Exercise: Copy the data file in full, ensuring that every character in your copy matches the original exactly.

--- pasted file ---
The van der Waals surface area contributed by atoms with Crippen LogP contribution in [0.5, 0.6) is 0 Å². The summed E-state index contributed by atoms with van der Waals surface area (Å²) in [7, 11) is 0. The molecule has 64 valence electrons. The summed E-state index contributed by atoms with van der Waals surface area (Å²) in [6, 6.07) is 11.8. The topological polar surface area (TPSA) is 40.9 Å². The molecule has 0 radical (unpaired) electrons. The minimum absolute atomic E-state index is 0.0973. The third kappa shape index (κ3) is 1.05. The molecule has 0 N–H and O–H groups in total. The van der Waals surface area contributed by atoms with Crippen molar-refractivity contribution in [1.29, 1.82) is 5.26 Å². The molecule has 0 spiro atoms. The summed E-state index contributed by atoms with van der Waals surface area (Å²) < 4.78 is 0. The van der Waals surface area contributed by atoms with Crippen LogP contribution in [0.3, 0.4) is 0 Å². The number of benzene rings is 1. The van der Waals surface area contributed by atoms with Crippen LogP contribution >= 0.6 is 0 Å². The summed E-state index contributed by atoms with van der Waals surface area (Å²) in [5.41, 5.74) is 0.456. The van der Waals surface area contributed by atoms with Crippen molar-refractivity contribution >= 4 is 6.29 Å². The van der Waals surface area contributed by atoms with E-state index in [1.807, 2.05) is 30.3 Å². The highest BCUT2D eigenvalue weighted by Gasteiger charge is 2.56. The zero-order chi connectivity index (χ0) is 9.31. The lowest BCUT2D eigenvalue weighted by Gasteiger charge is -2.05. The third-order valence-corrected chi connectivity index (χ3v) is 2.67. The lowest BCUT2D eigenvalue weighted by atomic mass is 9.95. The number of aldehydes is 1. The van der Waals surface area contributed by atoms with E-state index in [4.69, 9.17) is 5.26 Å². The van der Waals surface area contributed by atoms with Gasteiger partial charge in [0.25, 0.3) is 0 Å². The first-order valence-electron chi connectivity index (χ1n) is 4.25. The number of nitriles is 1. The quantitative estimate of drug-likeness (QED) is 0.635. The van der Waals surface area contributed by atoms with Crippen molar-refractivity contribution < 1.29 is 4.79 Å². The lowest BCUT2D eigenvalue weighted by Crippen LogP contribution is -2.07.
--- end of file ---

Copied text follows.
The van der Waals surface area contributed by atoms with Crippen LogP contribution in [0.5, 0.6) is 0 Å². The summed E-state index contributed by atoms with van der Waals surface area (Å²) in [7, 11) is 0. The molecule has 64 valence electrons. The summed E-state index contributed by atoms with van der Waals surface area (Å²) in [6, 6.07) is 11.8. The topological polar surface area (TPSA) is 40.9 Å². The molecule has 0 radical (unpaired) electrons. The minimum absolute atomic E-state index is 0.0973. The third kappa shape index (κ3) is 1.05. The molecule has 0 N–H and O–H groups in total. The van der Waals surface area contributed by atoms with Crippen molar-refractivity contribution in [1.29, 1.82) is 5.26 Å². The molecule has 0 spiro atoms. The summed E-state index contributed by atoms with van der Waals surface area (Å²) < 4.78 is 0. The van der Waals surface area contributed by atoms with Crippen LogP contribution in [0.3, 0.4) is 0 Å². The number of benzene rings is 1. The van der Waals surface area contributed by atoms with Crippen LogP contribution >= 0.6 is 0 Å². The summed E-state index contributed by atoms with van der Waals surface area (Å²) in [5.41, 5.74) is 0.456. The van der Waals surface area contributed by atoms with Crippen molar-refractivity contribution >= 4 is 6.29 Å². The van der Waals surface area contributed by atoms with E-state index in [1.807, 2.05) is 30.3 Å². The highest BCUT2D eigenvalue weighted by Gasteiger charge is 2.56. The zero-order chi connectivity index (χ0) is 9.31. The lowest BCUT2D eigenvalue weighted by Gasteiger charge is -2.05. The third-order valence-corrected chi connectivity index (χ3v) is 2.67. The lowest BCUT2D eigenvalue weighted by atomic mass is 9.95. The number of aldehydes is 1. The van der Waals surface area contributed by atoms with E-state index in [4.69, 9.17) is 5.26 Å². The van der Waals surface area contributed by atoms with Gasteiger partial charge in [0.25, 0.3) is 0 Å². The first-order valence-electron chi connectivity index (χ1n) is 4.25. The number of nitriles is 1. The quantitative estimate of drug-likeness (QED) is 0.635. The van der Waals surface area contributed by atoms with Crippen molar-refractivity contribution < 1.29 is 4.79 Å². The lowest BCUT2D eigenvalue weighted by Crippen LogP contribution is -2.07.